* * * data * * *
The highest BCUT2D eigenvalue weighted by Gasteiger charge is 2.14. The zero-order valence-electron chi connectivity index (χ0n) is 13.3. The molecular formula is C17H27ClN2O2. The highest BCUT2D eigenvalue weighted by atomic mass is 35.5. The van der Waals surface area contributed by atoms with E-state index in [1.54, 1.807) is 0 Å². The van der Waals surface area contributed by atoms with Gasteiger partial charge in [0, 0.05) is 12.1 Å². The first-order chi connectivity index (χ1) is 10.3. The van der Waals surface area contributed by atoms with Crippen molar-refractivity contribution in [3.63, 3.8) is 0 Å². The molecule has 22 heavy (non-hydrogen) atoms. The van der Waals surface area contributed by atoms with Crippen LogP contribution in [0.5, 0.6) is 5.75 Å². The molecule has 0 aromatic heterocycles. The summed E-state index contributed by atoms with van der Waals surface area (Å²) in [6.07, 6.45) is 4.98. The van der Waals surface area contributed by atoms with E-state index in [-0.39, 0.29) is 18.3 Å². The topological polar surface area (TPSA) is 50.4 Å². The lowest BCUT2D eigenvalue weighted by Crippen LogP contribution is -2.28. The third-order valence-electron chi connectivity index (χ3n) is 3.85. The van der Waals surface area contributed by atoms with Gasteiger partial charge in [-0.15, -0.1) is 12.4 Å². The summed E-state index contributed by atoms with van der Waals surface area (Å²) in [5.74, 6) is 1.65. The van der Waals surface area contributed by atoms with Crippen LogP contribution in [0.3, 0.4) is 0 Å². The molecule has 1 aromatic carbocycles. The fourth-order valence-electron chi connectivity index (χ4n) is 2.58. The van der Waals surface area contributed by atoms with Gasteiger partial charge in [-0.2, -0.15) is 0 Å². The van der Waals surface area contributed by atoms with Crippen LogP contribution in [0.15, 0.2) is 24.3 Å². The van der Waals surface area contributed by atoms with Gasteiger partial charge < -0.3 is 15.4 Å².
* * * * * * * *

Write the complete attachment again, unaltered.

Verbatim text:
The highest BCUT2D eigenvalue weighted by Gasteiger charge is 2.14. The zero-order valence-electron chi connectivity index (χ0n) is 13.3. The molecular formula is C17H27ClN2O2. The highest BCUT2D eigenvalue weighted by atomic mass is 35.5. The van der Waals surface area contributed by atoms with E-state index in [1.54, 1.807) is 0 Å². The van der Waals surface area contributed by atoms with Gasteiger partial charge in [0, 0.05) is 12.1 Å². The first-order chi connectivity index (χ1) is 10.3. The van der Waals surface area contributed by atoms with Crippen molar-refractivity contribution in [3.63, 3.8) is 0 Å². The molecule has 22 heavy (non-hydrogen) atoms. The van der Waals surface area contributed by atoms with Crippen LogP contribution in [0.5, 0.6) is 5.75 Å². The molecule has 0 aromatic heterocycles. The summed E-state index contributed by atoms with van der Waals surface area (Å²) in [6.07, 6.45) is 4.98. The van der Waals surface area contributed by atoms with E-state index in [-0.39, 0.29) is 18.3 Å². The topological polar surface area (TPSA) is 50.4 Å². The lowest BCUT2D eigenvalue weighted by Crippen LogP contribution is -2.28. The third-order valence-electron chi connectivity index (χ3n) is 3.85. The van der Waals surface area contributed by atoms with Gasteiger partial charge in [-0.15, -0.1) is 12.4 Å². The summed E-state index contributed by atoms with van der Waals surface area (Å²) in [5.74, 6) is 1.65. The van der Waals surface area contributed by atoms with Crippen LogP contribution in [0.3, 0.4) is 0 Å². The molecule has 1 aromatic carbocycles. The fourth-order valence-electron chi connectivity index (χ4n) is 2.58. The van der Waals surface area contributed by atoms with Gasteiger partial charge in [-0.2, -0.15) is 0 Å². The van der Waals surface area contributed by atoms with Crippen LogP contribution in [0.15, 0.2) is 24.3 Å². The van der Waals surface area contributed by atoms with Gasteiger partial charge < -0.3 is 15.4 Å².